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This week marks six months of Russian President Vladimir Putin’s barbaric war against Ukraine. Our CIA must be assessing with great concern the trajectory of Europe’s bloodiest ground war since World War II and its impact on Putin’s regime. The Kremlin’s propaganda machine has concocted many pretexts for Putin’s “special military operation,” but only to hide that he is at war with democracy to protect his regime’s security, preserve his legacy, and prepare the ground for a successor to follow in his monstrous ways. .

A Western-oriented Ukraine, focused on economic and strategic integration with Europe and the US, is an existential threat to Putin’s kleptocratic autocracy. Nothing threatens Putin more than a democratic Ukraine with its significant Russian-speaking population, which will serve as a beacon of hope for Russian citizens whose human rights are being mercilessly violated by Putin. Putin falsely calls Ukrainian democrats “fascists” and deliberately conflates the things that scare him most – freedom, liberty and democracy – with non-existent military threats. By painting Russia as a besieged fortress that only he can defend, Putin takes his propaganda machine back to 1941, when the enemy was at the gates and only the Russian army and intelligence services could be relied upon to protect the homeland.

According to Pentagon estimates, Russian forces suffered at least 80,000 casualties and lost at least 4,000 armored vehicles. Putin is now relying on the Wagner Group and other mercenaries to carry on the fight, while his army has been forced to deploy Soviet-era ammunition and tanks as supplies have seriously deteriorated and run out.

But Putin’s propaganda is holding up despite a poorly designed and executed battle plan that failed to topple Zelensky’s government and led to an expensive war of attrition. Western sanctions have nowhere been powerful enough to cause a change in Putin’s strategy. This year, the export of energy carriers from Russia increased by almost 40% and amounted to more than 300 billion dollars. NATO’s military support kept Ukraine in the fight, but it was not enough to turn the tide of the war.


Meanwhile, the humanitarian crisis only worsens every day, as does the intensity of shocks in the world economy. And the fighting at the Zaporozhye NPP and its surroundings threatens another humanitarian catastrophe.

There are at least three key transformative developments from Putin’s horror war that show the Kremlin is willing to stay in the fight for the long haul and negotiate only on its own terms.

The firstRepresentatives of the Biden administration have rightly emphasized the value of Finland and Sweden’s membership in NATO, which will make the alliance stronger and better able to defend against any future Russian aggression. But looking at the world through the crooked eyes of Putin’s KGB, we should expect the Kremlin to use this latest round of NATO expansion to bolster its claims about NATO’s military threat to Russia, even though NATO is a defensive alliance. Putin’s goal is to spew his propaganda chimera to bolster the security of his regime.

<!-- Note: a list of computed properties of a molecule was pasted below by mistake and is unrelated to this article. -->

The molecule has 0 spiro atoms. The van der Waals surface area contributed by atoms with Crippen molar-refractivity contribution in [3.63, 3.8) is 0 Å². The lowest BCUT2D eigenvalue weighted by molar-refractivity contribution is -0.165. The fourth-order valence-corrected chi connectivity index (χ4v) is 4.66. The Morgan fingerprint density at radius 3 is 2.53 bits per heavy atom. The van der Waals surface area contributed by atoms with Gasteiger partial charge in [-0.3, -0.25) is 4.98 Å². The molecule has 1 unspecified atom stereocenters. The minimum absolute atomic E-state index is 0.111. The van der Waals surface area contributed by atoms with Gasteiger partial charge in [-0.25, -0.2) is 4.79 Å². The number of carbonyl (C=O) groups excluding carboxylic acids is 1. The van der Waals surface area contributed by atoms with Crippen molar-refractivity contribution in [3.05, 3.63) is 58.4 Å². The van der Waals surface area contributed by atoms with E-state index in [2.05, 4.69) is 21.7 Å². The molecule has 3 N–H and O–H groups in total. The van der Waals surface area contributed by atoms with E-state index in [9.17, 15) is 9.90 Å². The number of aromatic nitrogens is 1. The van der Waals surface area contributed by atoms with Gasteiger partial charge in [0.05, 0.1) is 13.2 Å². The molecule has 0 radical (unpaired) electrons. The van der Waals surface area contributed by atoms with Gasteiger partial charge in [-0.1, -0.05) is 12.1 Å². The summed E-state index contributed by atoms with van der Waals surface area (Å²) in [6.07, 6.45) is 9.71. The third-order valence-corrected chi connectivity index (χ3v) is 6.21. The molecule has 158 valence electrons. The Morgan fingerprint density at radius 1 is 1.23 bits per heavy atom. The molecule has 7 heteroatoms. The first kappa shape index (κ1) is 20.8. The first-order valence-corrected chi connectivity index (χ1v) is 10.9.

Secondly, Putin began to move Russia into China’s orbit as an economically subordinate junior partner, increasingly dependent on the Chinese market for hydrocarbon exports. Even if, for now, Russia has been forced to rely on its own dwindling supplies of military equipment and Iranian drones, the signs of an ever-closer alliance are ominous. China and Russia have stepped up joint military exercises to boost cooperation.


The third, Putin has aggressively tightened the screws on suppressing domestic dissent while gaining Kremlin control over Russian intelligence services, including using FSB foreign intelligence chief Sergei Beseda as a scapegoat for Russian intelligence failures at the start of the war. Russian intelligence services were forced to tell Putin what he wanted to hear, not what he needed to know. They spread Putin’s propaganda, but they know the truth about how much Putin’s war in Ukraine has worsened Russia’s economic, military and strategic position in the world.


At the moment, however, there are no signs that Putin’s inner circle believes that betting on Putin is a losing proposition. And that is why there is no end in sight to Putin’s strategy to unleash hell on Ukraine, which is on the geopolitical divide between dictatorship and democracy.

The question for the Biden administration is what additional policy measures it will take, most diligently in coordination with our NATO allies, to favorably alter the trajectory and successfully end this destructive and dangerous war.


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